Warren Buffett was once quoted as saying, “In the business world, the rearview mirror is always clearer than the windshield.” Financial accounting may well serve as that rearview mirror because it produces the figures that give a clear picture of how the business is performing in the form of reports.
Accurate financial information helps businesses to:-
1. Evaluate the efficiency of their current operations.
2. Serves as the basis from which insights, to improve business outcomes, can be generated.
Financial accounting information can do the following
- Provide facts. In any business organization, it all comes down to the numbers. Is the company earning? Has it seen any growth over the past 12 months? Can the increase in sales keep up with rise in production costs? Are the staffing costs justifiable given the sales figures? These are only some of the questions that managers and business owners ask when evaluating business performance.
- Financial accounting collects and converts company data to produce the essential financial reports that can answer the above questions and more. Balance sheets, income and cash flow statements are a few of the most significant reports needed by management to evaluate performance.
- Operating budgets. Operating budgets are essential in all businesses. Key to creating budgets for a new business period is the review and analysis of financial information found in the current reports.
- Managers have the job of assessing which operating expense accounts they can maintain or even decrease as per actual, and which they will have to increase. They can even dig deeper from earlier reports to determine trends in specific expenses and resource costs, so as to develop the most realistic budgets.
- Planning. A company plans its growth based on the numbers of today. By closely examining historical financial data and reports, business owners and managers can analyze trends in production, deliberate on ways to improve operational efficiency, and determine potential opportunities for growth.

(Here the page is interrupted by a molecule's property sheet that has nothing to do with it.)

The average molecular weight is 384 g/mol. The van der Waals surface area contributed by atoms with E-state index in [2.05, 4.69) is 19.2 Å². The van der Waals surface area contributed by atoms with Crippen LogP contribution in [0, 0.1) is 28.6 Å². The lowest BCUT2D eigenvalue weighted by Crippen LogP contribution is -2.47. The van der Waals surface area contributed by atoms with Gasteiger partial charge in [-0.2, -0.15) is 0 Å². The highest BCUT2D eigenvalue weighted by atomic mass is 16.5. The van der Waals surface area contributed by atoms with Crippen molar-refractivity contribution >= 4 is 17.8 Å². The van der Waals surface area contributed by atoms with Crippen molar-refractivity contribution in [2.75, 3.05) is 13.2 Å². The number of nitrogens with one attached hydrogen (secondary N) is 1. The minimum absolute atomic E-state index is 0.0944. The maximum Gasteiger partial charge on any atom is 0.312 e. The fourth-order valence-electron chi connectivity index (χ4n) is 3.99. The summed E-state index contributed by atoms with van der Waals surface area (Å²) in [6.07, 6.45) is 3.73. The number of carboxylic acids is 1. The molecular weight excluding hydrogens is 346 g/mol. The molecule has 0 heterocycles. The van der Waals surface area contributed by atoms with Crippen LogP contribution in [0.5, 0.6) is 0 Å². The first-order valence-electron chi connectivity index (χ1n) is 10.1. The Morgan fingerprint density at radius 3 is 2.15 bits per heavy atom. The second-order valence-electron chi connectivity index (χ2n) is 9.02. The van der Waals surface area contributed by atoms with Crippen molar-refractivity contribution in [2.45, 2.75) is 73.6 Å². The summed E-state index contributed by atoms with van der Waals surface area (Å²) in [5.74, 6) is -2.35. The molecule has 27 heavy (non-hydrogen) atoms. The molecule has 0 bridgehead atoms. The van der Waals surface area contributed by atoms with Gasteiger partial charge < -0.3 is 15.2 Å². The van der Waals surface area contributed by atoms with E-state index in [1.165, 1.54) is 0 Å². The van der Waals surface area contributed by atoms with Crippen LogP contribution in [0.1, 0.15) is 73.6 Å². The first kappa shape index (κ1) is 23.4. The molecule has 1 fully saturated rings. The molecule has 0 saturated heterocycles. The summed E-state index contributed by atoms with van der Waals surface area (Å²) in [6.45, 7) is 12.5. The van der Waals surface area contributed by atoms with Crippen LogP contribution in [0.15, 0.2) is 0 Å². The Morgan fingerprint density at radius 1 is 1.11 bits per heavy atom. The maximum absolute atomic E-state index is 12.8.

- The figures quantify what the organization has accomplished so far, and from these, managers can come up with new objectives that are yet to be achieved. Sales goals can be set, performance forecasted, and generally, a financial roadmap drawn from current financial information.
- Cash monitoring and management. Financial reports allow managers to track the inflows and outflows of cash. In a business environment where purchasing of goods and services may be done on credit from other businesses, cash flow management is crucial because it basically shows whether the company has enough cash on hand to pay its vendors or suppliers (accounts payable).
- In addition, efficient cash management through financial accounting also helps managers determine whether invoices have been properly raised and how much money still needs to be collected from clients or consumers (accounts receivable).
- Securing external financing. Financial accounting data also plays an important role in providing for the funding needs of an organization. Expansion in business operations for instance, often requires additional capital that the company may not be capable of raising on its own. To secure external funding from investors and/or lenders, businesses must prepare financial statements which these potential sources can then evaluate.
When enterprise owners and company managers take today’s metrics and evaluate this along with other key business data such as operational output, employee performance, revenue and industry trends, and others, they are guiding their businesses based on insight, rather than on instinct.
At the end of the day, numbers aren’t just numbers. They speak volumes of what a company is doing, or isn’t getting done. Owners and managers are always better off when they know their numbers.
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